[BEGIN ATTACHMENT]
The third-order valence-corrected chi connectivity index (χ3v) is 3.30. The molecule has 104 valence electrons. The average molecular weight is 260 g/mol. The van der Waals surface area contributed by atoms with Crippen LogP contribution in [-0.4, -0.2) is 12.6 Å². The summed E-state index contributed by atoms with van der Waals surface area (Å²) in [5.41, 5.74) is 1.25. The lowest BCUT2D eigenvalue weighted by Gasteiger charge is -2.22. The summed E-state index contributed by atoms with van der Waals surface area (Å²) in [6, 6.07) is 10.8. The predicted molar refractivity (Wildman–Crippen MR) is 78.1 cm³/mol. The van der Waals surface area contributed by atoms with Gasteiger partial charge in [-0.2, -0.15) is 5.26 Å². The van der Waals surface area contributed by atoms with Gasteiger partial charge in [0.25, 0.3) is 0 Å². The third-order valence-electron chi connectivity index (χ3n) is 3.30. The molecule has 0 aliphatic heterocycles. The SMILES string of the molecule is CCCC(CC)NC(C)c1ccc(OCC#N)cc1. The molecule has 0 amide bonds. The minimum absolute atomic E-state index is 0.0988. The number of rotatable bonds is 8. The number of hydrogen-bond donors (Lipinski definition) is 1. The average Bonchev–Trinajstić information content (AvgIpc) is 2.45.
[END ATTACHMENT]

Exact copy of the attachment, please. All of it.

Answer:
The third-order valence-corrected chi connectivity index (χ3v) is 3.30. The molecule has 104 valence electrons. The average molecular weight is 260 g/mol. The van der Waals surface area contributed by atoms with Crippen LogP contribution in [-0.4, -0.2) is 12.6 Å². The summed E-state index contributed by atoms with van der Waals surface area (Å²) in [5.41, 5.74) is 1.25. The lowest BCUT2D eigenvalue weighted by Gasteiger charge is -2.22. The summed E-state index contributed by atoms with van der Waals surface area (Å²) in [6, 6.07) is 10.8. The predicted molar refractivity (Wildman–Crippen MR) is 78.1 cm³/mol. The van der Waals surface area contributed by atoms with Gasteiger partial charge in [-0.2, -0.15) is 5.26 Å². The van der Waals surface area contributed by atoms with Gasteiger partial charge in [0.25, 0.3) is 0 Å². The third-order valence-electron chi connectivity index (χ3n) is 3.30. The molecule has 0 aliphatic heterocycles. The SMILES string of the molecule is CCCC(CC)NC(C)c1ccc(OCC#N)cc1. The molecule has 0 amide bonds. The minimum absolute atomic E-state index is 0.0988. The number of rotatable bonds is 8. The number of hydrogen-bond donors (Lipinski definition) is 1. The average Bonchev–Trinajstić information content (AvgIpc) is 2.45.